Vessels The Great Distraction Different Recordings

05 10

Is it a criticism to say that a record could have been produced at any time in the last 15 years? Or does that make it ‘timeless’?

There’s a high-grade strand of pulsating, progressive, emotive electronica and post-rock – think Moderat, Mogwai or Jon Hopkins – that always sounds how you imagine it will, but nevertheless tends to hold your attention. Vessels definitely fall into this category, but like the aforementioned artists, had enough raw talent to pull it off. The five piece band’s excellent cover of Nathan Fake’s The Sky Was Pink captures their oeuvre pretty perfectly: trance-leaning guitar music made on machines. And there are definitely some winners on their third album, The Great Distraction. Radiart is a euphoric juggernaut of a track that pummels away in a state of wide-eyed ecstasy. Deflect The Light – which features The Flaming Lips’ Wayne Coyne – works nicely, with Coyne’s psych-pop whimper lending Vessels’ stuttering melody a playful edge.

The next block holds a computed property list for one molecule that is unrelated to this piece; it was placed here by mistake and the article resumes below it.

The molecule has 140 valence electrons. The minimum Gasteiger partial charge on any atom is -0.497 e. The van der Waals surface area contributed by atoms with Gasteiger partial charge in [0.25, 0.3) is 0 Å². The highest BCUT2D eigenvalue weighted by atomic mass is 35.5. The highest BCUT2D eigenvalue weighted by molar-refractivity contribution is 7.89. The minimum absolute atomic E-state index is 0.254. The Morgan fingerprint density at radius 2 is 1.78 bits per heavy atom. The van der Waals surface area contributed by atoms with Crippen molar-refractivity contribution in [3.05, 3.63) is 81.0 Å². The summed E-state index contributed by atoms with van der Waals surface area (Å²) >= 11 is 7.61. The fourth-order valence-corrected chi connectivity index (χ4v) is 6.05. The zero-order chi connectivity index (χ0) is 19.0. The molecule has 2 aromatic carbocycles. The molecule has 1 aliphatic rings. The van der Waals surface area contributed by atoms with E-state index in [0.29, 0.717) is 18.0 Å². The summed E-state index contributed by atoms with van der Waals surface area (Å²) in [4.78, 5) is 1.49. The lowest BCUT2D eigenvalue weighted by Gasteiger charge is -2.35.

But too many tracks drift by on what feels like auto-pilot, a little too timeless for their own good, and no match for perfectly pitched earlier material like Elliptic. Position, for example, shows promise before coasting along in third gear. Deeper in a Sky is a kind of sci-fi ballad that edges a bit too close to a smooth, polished and ultimately uninteresting place. The closing track with John Grant (Erase The Tapes) is a sparkling, well executed piece of electronic pop on its own terms, but the album’s preceding tracks detract from its impact. The Great Distraction is not by any means a bad album, but there’s not enough energy and spark to justify the familiar sonic templates on display.

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